Injunction to prevent nuisance can apply to defendants identified by description rather than name

An injunction can be granted against a person or group identified by description rather than by name provided that the description is sufficiently precise. An injunction is normally available to prevent nuisance (here unlawful interference with a right of way) and trespass. An injunction will only be denied in special circumstances.

In Billion Star Development Ltd v Wong Tak Chuen ([2012] 2 HKLRD 85) P owned property within the Mei Foo estate. P had the benefit of a right of way over the estate roads for the purpose of access to and egress from the property. P intended to build a block of flats on the property. Some residents of Mei Foo objected. They organised a protest group. Some of the protest group would block the estate road leading to the property whenever vehicles associated with the construction project attempted to gain access to the property. Some protesters also trespassed on the property.

The court had no doubt that P had the benefit of a right of way that entitled construction vehicles to use the estate roads to get to the property nor that the acts engaged in amounted to nuisance and trespass. P was entitled to an injunction unless there were special circumstances indicating that only damages should be available. The facts that no damage has been caused or that the acts complained of are relatively trivial are not special circumstances for this purpose ([38]).

Amongst the defendants was D7 (unidentified individuals trespassing on the property or interfering with the plaintiff’s right of way over the private roads in Mei Foo). The court held that it was possible to identify defendants in this way:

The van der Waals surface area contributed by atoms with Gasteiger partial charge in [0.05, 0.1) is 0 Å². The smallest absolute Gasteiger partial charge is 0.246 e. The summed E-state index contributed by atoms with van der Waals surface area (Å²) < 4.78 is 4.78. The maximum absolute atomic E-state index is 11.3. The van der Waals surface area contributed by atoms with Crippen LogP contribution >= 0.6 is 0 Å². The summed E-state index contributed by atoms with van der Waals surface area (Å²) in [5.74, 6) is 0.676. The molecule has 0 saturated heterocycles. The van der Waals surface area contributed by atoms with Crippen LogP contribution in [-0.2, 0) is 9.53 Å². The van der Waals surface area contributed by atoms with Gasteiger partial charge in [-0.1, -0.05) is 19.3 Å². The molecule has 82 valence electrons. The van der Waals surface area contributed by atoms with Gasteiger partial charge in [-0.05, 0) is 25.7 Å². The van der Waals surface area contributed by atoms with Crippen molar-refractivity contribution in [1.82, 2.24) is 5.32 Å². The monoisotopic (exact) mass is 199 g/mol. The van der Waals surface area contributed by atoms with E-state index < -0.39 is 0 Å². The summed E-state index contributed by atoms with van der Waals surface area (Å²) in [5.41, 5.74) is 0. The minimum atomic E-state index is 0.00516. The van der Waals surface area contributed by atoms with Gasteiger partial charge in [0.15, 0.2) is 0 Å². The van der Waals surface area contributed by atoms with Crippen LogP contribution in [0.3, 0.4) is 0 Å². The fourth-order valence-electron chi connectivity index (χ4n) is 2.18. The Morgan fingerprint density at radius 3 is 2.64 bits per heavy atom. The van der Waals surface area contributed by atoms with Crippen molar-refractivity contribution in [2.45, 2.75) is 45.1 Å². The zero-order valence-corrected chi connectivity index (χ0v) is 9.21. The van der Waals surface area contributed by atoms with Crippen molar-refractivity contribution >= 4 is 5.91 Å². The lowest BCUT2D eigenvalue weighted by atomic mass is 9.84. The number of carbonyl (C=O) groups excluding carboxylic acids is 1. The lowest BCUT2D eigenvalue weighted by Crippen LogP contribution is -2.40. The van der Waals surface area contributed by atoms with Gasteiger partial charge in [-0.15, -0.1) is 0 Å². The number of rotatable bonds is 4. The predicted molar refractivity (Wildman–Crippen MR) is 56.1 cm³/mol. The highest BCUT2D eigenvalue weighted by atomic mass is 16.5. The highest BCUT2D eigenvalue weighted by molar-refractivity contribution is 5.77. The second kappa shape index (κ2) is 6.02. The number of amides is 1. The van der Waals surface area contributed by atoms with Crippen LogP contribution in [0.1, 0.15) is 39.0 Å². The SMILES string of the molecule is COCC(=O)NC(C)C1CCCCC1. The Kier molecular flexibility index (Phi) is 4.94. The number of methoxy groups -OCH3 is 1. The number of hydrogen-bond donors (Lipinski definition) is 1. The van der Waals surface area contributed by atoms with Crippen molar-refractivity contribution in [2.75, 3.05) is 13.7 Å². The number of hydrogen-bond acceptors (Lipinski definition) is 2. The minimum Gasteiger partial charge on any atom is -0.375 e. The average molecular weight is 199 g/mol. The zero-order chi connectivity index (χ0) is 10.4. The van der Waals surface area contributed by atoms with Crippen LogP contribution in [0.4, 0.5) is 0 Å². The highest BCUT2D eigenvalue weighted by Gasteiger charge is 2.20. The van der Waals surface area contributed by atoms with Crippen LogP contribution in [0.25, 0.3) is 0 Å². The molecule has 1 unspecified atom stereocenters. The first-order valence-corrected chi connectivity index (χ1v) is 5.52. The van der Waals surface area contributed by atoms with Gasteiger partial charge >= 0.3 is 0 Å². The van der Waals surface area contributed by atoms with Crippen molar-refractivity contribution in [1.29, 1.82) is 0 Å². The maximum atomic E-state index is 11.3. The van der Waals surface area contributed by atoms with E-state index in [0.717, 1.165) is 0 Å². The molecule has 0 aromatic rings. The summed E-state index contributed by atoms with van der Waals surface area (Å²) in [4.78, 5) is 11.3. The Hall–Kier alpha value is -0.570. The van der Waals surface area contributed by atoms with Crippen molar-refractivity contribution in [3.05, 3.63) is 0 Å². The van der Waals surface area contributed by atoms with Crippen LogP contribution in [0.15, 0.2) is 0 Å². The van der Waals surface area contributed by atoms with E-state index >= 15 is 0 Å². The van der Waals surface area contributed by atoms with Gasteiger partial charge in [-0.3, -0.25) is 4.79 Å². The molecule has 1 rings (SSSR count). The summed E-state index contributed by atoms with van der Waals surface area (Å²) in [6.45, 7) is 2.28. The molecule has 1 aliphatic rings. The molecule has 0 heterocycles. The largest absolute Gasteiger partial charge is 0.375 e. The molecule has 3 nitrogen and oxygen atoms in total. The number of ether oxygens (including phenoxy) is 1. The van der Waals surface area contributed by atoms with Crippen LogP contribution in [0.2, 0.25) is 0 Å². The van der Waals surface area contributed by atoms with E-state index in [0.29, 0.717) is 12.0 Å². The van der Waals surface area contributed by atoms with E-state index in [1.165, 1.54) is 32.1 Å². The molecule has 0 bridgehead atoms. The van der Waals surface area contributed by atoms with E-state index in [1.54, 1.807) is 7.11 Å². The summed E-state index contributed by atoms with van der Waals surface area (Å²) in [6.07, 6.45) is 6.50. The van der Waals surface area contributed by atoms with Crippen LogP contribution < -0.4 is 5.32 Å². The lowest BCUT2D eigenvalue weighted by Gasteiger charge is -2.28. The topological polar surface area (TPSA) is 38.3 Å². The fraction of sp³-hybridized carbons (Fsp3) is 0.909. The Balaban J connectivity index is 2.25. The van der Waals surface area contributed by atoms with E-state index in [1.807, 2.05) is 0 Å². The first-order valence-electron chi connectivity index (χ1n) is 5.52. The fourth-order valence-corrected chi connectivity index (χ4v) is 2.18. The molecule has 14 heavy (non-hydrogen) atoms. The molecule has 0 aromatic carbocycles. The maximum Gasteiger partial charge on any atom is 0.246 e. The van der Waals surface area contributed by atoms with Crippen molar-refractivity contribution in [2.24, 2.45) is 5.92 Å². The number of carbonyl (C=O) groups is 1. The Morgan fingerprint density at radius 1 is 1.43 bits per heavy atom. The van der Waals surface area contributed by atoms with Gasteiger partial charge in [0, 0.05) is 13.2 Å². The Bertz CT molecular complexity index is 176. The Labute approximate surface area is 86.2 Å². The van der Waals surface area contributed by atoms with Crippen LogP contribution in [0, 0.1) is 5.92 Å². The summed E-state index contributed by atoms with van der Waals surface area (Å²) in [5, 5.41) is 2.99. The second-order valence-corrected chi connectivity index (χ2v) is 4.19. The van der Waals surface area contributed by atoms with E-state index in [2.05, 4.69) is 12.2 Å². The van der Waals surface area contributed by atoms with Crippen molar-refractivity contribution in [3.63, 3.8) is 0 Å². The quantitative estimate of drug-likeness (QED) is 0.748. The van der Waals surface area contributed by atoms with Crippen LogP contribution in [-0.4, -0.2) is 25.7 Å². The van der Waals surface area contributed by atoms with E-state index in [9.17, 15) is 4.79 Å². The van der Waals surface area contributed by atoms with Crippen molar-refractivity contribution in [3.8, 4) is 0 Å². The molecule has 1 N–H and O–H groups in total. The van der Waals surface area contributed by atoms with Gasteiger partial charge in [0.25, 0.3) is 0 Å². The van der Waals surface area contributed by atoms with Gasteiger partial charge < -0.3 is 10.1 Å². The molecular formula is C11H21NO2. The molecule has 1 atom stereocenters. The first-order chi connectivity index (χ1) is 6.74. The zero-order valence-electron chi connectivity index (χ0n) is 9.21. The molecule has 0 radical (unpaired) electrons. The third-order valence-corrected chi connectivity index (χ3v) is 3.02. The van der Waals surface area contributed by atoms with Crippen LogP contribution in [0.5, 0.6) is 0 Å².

‘The Court has power to grant an injunction against a defendant described not by name but by reference to his conduct provided that the description is sufficiently certain to identify only those who are necessarily included and exclude those who are not.’ ([54]).

Some defendants argued that they were exercising their human rights of peaceful assembly and freedom of expression. This was rejected since the acts took place on private property and were essentially concerned with competing claims to property rights ([61]). Some defendants argued that their actions had not taken place at a time when construction work was being attempted and, since they had not infringed the relevant property rights, it was inappropriate to restrain them by injunction. This was rejected since their words and conduct made it clear that there was a real risk that they would attempt to interfere with the right of way ([69]).

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